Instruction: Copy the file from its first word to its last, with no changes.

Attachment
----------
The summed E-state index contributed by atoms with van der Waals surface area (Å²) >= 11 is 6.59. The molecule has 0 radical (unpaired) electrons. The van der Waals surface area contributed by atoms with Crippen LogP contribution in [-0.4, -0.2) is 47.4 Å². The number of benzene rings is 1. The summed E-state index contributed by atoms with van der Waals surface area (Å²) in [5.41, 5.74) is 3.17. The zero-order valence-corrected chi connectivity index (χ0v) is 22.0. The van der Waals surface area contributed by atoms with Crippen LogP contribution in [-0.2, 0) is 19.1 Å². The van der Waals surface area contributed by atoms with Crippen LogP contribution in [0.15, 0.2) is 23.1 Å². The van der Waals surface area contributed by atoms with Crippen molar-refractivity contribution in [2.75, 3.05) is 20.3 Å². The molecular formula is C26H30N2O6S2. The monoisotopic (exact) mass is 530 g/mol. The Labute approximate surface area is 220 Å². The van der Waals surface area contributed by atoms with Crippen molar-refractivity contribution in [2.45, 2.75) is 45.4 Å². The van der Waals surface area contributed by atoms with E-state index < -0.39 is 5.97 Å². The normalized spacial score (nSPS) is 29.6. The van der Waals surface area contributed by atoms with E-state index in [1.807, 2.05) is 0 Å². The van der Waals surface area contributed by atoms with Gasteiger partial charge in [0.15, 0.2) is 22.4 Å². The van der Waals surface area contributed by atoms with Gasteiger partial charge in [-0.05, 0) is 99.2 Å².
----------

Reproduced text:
The summed E-state index contributed by atoms with van der Waals surface area (Å²) >= 11 is 6.59. The molecule has 0 radical (unpaired) electrons. The van der Waals surface area contributed by atoms with Crippen LogP contribution in [-0.4, -0.2) is 47.4 Å². The number of benzene rings is 1. The summed E-state index contributed by atoms with van der Waals surface area (Å²) in [5.41, 5.74) is 3.17. The zero-order valence-corrected chi connectivity index (χ0v) is 22.0. The van der Waals surface area contributed by atoms with Crippen LogP contribution in [-0.2, 0) is 19.1 Å². The van der Waals surface area contributed by atoms with Crippen LogP contribution in [0.15, 0.2) is 23.1 Å². The van der Waals surface area contributed by atoms with Crippen molar-refractivity contribution in [2.75, 3.05) is 20.3 Å². The molecular formula is C26H30N2O6S2. The monoisotopic (exact) mass is 530 g/mol. The Labute approximate surface area is 220 Å². The van der Waals surface area contributed by atoms with Crippen molar-refractivity contribution in [2.45, 2.75) is 45.4 Å². The van der Waals surface area contributed by atoms with E-state index < -0.39 is 5.97 Å². The normalized spacial score (nSPS) is 29.6. The van der Waals surface area contributed by atoms with E-state index in [1.807, 2.05) is 0 Å². The van der Waals surface area contributed by atoms with Gasteiger partial charge in [0.15, 0.2) is 22.4 Å². The van der Waals surface area contributed by atoms with Gasteiger partial charge in [-0.05, 0) is 99.2 Å².